Lighting control & home automation. Although UPB and X10 lighting each use standard powerlines to communicate, Simply Automated, the underlying technologies of each are significantly different. First, X10 uses a fixed carrier frequency to communicate data. Carrier frequencies traveling on household power wiring are subject to attenuation and noise interference, which can cause intermittent reliability issues.
UPB utilizes a patented communications method called Pulse Position Modulation (PPM) that is based on timed pulses rather than a carrier frequency. Using pulses for signaling means (a) less attenuation on the powerline and (b) less susceptibility to RF interference. In addition, there is a difference in voltage strength: an X10 signal is 4 volts at its strongest level; while UPB is 40 volts, or 10 times stronger. The end result is faster and more reliable communication, especially when transmitting over longer distances.
Another difference between the two technologies is that the transmission packet for UPB allows more data to be communicated over a much wider address space. This enables a higher level of control and far less potential of interference between adjacent homes. Lastly, UPB is a two-way communication protocol, whereas X10 is primarily unidirectional. Two-way communication allows the system to verify that a given message was successfully received.
About UPB Technology
UPB technology provides an inexpensive and reliable solution for residential and commercial powerline communications applications. While other powerline communication technologies exist, none compare to UPB in cost per node, functionality and reliability.
Highly Reliable — The UPB method of communication is 100 ~ 1000 times more reliable than current X-10 technology and 10 ~100 times more reliable than CEBUS or LONWORKS powerline technologies. UPB is 99.9% reliable versus 70%-80% reliability of X-10.*
UPB transmits farther (over a mile), is less susceptible to powerline noise and capacitive attenuation (signal reduction) than other technologies for three reasons:
When put on one phase of a home’s two phase power line, the signals are so strong they go out to the street side transformer and are induced on the opposite phase, returning back to the home. Since UPB transmits at a low frequency, it does not affect other powerline devices or appliance/loads.
No New Wires – UPB dimmer switches are installed exactly like regular dimmer switches. They connect to a home’s standard wiring. Since no new or special wiring is required, they work great in retrofit applications too.
Affordable — UPB dimmer switches can be as affordable as high end non-communicating dimmers. When comparing costs of home upgrades (theater TV, remodeled bath or kitchen) adding lighting automation and control to a room or whole home provides a surprising improvement in quality of life at a comparably low cost.
Simplicity – Adding lighting control can be as simple as plugging in dimming modules or replacing dimming switches Pre-Configured Series. Unlike radio frequency (RF) wireless switches, where reliability is proportional to the number of ‘mess-networked’ switches installed, UPB provides reliability and performance anywhere in the home without the need of repeaters.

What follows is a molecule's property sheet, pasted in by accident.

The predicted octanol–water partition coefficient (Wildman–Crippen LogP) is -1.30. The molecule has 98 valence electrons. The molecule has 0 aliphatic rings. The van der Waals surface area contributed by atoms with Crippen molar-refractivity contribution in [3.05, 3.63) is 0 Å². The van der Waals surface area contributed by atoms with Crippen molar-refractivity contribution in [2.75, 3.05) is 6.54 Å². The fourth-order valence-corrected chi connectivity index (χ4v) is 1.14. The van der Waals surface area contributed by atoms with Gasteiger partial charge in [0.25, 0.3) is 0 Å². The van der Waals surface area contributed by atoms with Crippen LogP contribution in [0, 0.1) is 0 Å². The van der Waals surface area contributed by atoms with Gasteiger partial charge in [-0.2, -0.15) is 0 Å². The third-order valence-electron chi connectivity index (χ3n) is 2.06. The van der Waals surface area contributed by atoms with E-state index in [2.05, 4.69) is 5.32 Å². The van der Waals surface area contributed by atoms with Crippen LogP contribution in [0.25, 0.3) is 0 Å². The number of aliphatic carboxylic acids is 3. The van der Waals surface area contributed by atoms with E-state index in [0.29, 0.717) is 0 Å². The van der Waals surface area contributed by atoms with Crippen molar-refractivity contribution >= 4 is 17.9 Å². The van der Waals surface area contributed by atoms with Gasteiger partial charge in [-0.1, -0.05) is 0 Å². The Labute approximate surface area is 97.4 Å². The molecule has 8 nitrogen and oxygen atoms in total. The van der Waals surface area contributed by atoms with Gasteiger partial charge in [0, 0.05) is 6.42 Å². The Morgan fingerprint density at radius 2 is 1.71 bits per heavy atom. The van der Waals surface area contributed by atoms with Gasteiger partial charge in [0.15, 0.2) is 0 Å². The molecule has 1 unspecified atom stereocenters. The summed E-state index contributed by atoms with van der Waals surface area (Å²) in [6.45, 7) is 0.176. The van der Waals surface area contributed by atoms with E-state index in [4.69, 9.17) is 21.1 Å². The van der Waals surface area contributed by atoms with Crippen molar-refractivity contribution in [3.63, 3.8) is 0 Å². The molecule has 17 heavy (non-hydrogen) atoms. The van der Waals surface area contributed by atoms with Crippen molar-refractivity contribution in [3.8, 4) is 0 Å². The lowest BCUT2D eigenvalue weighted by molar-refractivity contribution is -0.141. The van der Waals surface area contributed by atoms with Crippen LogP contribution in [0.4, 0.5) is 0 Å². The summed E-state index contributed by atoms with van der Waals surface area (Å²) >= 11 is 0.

Peer to Peer – No host computer or central controller is necessary for single, point-to-point control or group (lighting scene) control. UPB is a no-host, peer to peer network. Interruption of power, or single point controller/repeater failure, will not affect a stand-alone UPB network.
Two Way Communications – Hardware, software and protocol design allows for two-way communication in all products. Status can be confirmed with polling or automatically transmitted upon local/manual load changes.
House Separation – Neighbors with UPB will not control each other’s lights. The UPB addressing scheme allows for 250 systems (houses) on each transformer and 250 devices on each system. It incorporates over 64,000 total addresses compared to 256 for conventional X-10.
Interaction – UPB communication can be used in the presence of all X-10, CEBus, HomePlug or LonWorks compatible equipment with no interference between either. The UPB technology uses a completely different frequency range than any of the wide-band, narrow-band, or spread spectrum technologies. The physical method of UPB communication is entirely different than the modulation-demodulation techniques of all X-10, CEBus, or LonWorks.
Higher Speed – 20 to 40 times the speed of X- 10 in terms of data transmitted. This is equivalent to over ten full commands per second. The average latency of command to action is less than 0.1 second.
* Reliability is defined as the percentage of transmitter/receiver pairs that correctly operate upon initial installation. The UPB test units are randomly installed in the environment typical of the target market. This market is defined as the single-family residential market in the US, homes with a median size of 2500 Sq, Ft. This environment is defined to be the existing base of homes, without any modifications, which means there should be no “fixing” the electrical system of the residence by adding couplers, repeaters or filtering.